Mr. Easterly, a former World Bank economist, has elsewhere shown that there is little correspondence between a nation’s economic growth and the extent to which it follows international development prescriptions. Analyzing data for 1980 to 2002, he found that countries that grew the fastest received considerably less foreign aid and spent less time under I.M.F. tutelage than those that grew the slowest. This doesn’t mean that following the orthodoxy harms development, but it does suggest that rapid growth is possible without international aid or advice.
Part of the problem, it turns out, may be the very attempt to follow a model. Progress — economic or otherwise — is a notoriously subjective phenomenon. It is context sensitive, and highly dependent on local conditions. It is, in particular, resistant to the uniformity implicit in even the most sophisticated models.
This view, once held by a fringe, is entering the mainstream. It was given voice last month by none other than Robert B. Zoellick, president of the World Bank, when he spoke of the need for “rethinking” development economics and “a questioning of prevailing paradigms.”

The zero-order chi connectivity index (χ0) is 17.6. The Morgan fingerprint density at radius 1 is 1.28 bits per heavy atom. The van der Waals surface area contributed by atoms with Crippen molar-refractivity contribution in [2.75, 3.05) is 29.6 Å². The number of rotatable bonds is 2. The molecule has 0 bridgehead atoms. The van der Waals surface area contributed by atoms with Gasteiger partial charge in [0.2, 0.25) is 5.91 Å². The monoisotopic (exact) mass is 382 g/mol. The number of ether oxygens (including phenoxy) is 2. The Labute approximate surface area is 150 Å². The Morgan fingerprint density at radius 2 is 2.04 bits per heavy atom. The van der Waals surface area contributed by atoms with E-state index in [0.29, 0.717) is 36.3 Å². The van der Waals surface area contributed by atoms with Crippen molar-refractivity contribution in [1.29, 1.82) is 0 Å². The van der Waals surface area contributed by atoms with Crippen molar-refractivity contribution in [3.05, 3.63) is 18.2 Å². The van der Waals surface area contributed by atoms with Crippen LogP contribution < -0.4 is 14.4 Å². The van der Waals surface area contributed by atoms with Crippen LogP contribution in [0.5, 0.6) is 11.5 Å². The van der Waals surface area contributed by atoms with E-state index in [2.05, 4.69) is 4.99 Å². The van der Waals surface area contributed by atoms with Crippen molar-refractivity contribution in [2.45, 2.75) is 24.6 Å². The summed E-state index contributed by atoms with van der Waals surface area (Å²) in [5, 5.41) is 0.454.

Facts speak for themselves. It has become increasingly evident that many of the most successful growth stories have resulted not from slavishly following an external set of policy directives, but from pursuing unconventional — and locally attuned — solutions.
The rise of Southeast Asia (and more recently China), for example, represented a repudiation of textbook views about the proper role of the government and of the relationship between markets and the state.
India’s recent growth, too, can be seen as a result of a determination to follow its own path. While it is true that the country began its climb out of socialist torpor under World Bank and I.M.F. supervision, many aspects of its growth since then contravene the conventional model. A notable example is the country’s refusal to fully liberalize its capital markets or allow unrestricted foreign investment. This refusal, lamented by advocates of the Washington Consensus, is now credited with having spared India the worst of the recent financial crisis.